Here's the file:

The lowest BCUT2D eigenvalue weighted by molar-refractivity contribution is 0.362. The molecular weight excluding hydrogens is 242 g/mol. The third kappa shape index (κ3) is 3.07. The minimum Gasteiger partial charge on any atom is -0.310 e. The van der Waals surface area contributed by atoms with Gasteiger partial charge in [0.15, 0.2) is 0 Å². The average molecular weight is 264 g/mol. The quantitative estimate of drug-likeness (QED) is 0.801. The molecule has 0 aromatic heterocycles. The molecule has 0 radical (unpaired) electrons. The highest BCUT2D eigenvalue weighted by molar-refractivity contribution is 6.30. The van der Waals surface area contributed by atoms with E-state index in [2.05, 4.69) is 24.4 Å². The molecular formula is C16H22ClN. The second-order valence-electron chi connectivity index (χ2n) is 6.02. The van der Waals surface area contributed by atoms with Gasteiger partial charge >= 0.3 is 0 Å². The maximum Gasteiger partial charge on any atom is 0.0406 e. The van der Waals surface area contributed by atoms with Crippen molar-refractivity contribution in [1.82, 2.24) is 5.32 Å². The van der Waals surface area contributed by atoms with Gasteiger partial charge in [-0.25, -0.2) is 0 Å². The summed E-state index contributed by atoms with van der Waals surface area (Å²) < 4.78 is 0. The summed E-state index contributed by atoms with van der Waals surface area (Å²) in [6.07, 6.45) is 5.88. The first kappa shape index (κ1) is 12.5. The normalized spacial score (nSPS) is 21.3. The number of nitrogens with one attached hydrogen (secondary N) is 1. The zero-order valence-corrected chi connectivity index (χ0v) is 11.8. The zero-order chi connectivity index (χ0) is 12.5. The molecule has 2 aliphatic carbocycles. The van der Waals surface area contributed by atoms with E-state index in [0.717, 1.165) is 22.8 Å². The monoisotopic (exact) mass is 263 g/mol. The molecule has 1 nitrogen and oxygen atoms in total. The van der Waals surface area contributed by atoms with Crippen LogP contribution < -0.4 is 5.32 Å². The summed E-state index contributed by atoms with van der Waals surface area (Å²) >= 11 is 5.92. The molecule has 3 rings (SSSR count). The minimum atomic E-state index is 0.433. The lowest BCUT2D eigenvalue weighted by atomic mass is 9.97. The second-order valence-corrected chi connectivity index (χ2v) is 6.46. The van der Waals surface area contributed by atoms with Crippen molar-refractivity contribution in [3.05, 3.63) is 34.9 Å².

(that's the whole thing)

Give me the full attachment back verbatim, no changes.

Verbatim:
The lowest BCUT2D eigenvalue weighted by molar-refractivity contribution is 0.362. The molecular weight excluding hydrogens is 242 g/mol. The third kappa shape index (κ3) is 3.07. The minimum Gasteiger partial charge on any atom is -0.310 e. The van der Waals surface area contributed by atoms with Gasteiger partial charge in [0.15, 0.2) is 0 Å². The average molecular weight is 264 g/mol. The quantitative estimate of drug-likeness (QED) is 0.801. The molecule has 0 aromatic heterocycles. The molecule has 0 radical (unpaired) electrons. The highest BCUT2D eigenvalue weighted by molar-refractivity contribution is 6.30. The van der Waals surface area contributed by atoms with E-state index in [2.05, 4.69) is 24.4 Å². The molecular formula is C16H22ClN. The second-order valence-electron chi connectivity index (χ2n) is 6.02. The van der Waals surface area contributed by atoms with Gasteiger partial charge >= 0.3 is 0 Å². The maximum Gasteiger partial charge on any atom is 0.0406 e. The van der Waals surface area contributed by atoms with Crippen molar-refractivity contribution in [1.82, 2.24) is 5.32 Å². The van der Waals surface area contributed by atoms with Gasteiger partial charge in [-0.25, -0.2) is 0 Å². The summed E-state index contributed by atoms with van der Waals surface area (Å²) < 4.78 is 0. The summed E-state index contributed by atoms with van der Waals surface area (Å²) in [6.07, 6.45) is 5.88. The first kappa shape index (κ1) is 12.5. The normalized spacial score (nSPS) is 21.3. The number of nitrogens with one attached hydrogen (secondary N) is 1. The zero-order valence-corrected chi connectivity index (χ0v) is 11.8. The zero-order chi connectivity index (χ0) is 12.5. The molecule has 2 aliphatic carbocycles. The van der Waals surface area contributed by atoms with E-state index in [0.717, 1.165) is 22.8 Å². The monoisotopic (exact) mass is 263 g/mol. The molecule has 1 nitrogen and oxygen atoms in total. The van der Waals surface area contributed by atoms with Crippen LogP contribution < -0.4 is 5.32 Å². The summed E-state index contributed by atoms with van der Waals surface area (Å²) >= 11 is 5.92. The molecule has 3 rings (SSSR count). The minimum atomic E-state index is 0.433. The lowest BCUT2D eigenvalue weighted by atomic mass is 9.97. The second-order valence-corrected chi connectivity index (χ2v) is 6.46. The van der Waals surface area contributed by atoms with Crippen molar-refractivity contribution in [3.05, 3.63) is 34.9 Å².